Finally, Xbox nailed the price on the Xbox Series X. Even in the last week there had been plenty of worry that the Xbox Series X would hit the $599USD/$999.95AUD mark we haven’t seen since the PlayStation 3. It made sense, the console is an utter beast of a machine the puts ever other console to shame and features plenty of components that make it expensive to make. Thankfully, Xbox are seemingly eating some of the costs and going at a price point that almost feels like a steal for what’s in the Series X.

Power and Design

That leads into the second thing that Xbox have absolutely nailed here: the Xbox Series X|S themselves. Both are incredibly impressive technical achievements in their own rights. The Xbox Series S is more powerful than a console has ever been at its size, and is an incredibly interesting feat of engineering.

Similarly, the Xbox Series X looks to be an absolute masterclass of design. The console is unlike anything we’ve seen before, with a monolithic design that is eye catching in both its simplicity and abnormality. It’s unlike anything we’ve seen before in the console space and uses a number of engineering and design techniques that well beyond the pale to create not only the most powerful console ever created, but also slip it into a box that is somehow smaller than the PlayStation 5 in volume.

We’ve delved into the big wins for Xbox with the Xbox Series X|S, but there’s one big thing they’ve completely failed on so far:


This is where Xbox have fallen over time and again since the latter stages of the Xbox 360’s life. After having some fantastic games from the Xbox through to most of the way through the Xbox 360, their output sharply declined. We would go months without a release and it was only the few stalwarts of Halo, Forza and Gears of War that would get regular releases. Many of their other franchises disappeared from existence and after a small spike in the Xbox One generation, the new IPs quickly dried up. Nothing they’ve shown so far indicates that this will be corrected for the next couple of years at least.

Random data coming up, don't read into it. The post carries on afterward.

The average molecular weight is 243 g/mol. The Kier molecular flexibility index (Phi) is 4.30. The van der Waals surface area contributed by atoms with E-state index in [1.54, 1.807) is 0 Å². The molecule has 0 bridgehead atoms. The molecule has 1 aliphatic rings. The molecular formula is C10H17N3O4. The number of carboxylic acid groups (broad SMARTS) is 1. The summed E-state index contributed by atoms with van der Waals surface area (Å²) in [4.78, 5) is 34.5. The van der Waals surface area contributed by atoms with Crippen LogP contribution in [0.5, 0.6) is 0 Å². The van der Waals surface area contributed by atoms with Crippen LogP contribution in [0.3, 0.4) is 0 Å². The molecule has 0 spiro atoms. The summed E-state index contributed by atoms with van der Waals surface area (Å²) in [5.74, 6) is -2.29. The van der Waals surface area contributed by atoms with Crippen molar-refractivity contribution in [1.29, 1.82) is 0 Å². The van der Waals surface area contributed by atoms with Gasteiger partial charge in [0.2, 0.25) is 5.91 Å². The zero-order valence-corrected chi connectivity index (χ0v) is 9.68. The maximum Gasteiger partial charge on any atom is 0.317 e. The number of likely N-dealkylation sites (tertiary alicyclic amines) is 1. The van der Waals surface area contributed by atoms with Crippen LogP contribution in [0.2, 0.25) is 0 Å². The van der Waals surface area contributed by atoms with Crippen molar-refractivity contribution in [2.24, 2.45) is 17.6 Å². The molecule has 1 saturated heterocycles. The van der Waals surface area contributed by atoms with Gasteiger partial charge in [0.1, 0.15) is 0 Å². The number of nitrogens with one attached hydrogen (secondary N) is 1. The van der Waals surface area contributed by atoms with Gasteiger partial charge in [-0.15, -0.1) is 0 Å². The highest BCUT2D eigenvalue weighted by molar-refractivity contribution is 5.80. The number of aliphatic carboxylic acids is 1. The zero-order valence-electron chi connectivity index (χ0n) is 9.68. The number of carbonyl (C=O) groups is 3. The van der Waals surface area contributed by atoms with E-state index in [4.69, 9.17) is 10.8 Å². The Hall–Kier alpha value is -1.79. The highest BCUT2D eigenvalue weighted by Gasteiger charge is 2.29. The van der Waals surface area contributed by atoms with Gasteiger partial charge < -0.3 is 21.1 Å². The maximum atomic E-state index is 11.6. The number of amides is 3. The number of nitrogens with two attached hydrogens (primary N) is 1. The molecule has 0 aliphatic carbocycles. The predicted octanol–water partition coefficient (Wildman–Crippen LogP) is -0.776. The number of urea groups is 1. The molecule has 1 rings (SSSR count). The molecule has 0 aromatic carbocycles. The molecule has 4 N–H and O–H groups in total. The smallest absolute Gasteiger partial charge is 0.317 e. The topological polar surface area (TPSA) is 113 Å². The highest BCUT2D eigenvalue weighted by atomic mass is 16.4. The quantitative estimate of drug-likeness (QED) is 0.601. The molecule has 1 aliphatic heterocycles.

Xbox knows this is an issue for them, otherwise they wouldn’t have spent millions buying out developers like Obsidian Entertainment and Double Fine Productions. They know their output is too low and they’re working to improve it, but it was a case of too little, too late for the launch of the Xbox Series X|S. Their most recent Xbox Games Showcase gave us some cinematic announcements of games coming in the future, but when the dust settled there was only one new game for launch: Halo Infinite.

Now, Halo has been delayed and with the confirmation of the release date for the Xbox Series X|S, only a single new Xbox Game Studios title was confirmed to be coming to launch: Gears Tactics, a game that has been out on PC since February. Sure, we’ve got ports of games like Ori and the Will of the Wisps, Gears 5 and Sea of Thieves, but these aren’t new games, they’re just the same games we’ve already played with a new coat of paint. Once again, Xbox has completely dropped the ball on the games front, and its clear to all that this won’t be fixed soon.

The Xbox Series X|S came so close to absolutely nailing it for Xbox. The tech looks amazing, the pricing is great, and services like Xbox All Access and Game Pass open the doors to more people than ever before at a console launch. Unfortunately, they once again fell just short, tripping over that last hurdle just as they have time and again. At the end of the day, you need games to play on your console, and Xbox just won’t have the games to differentiate the Xbox Series X|S from the PlayStation 5. It’s clear and likely that COVID-19 has ruined some of their plans, but when their competition seemingly has games more than ready for launch, you question how much of this was caused by poor planning alongside those external influences.

At the end of the day, the Xbox Series X|S just isn’t quite the home run Xbox needs.

Andrew Cathie

Rocket Chainsaw's premier Fantasy-loving Editor. I basically play anything and everything that looks like it could be fun or interesting.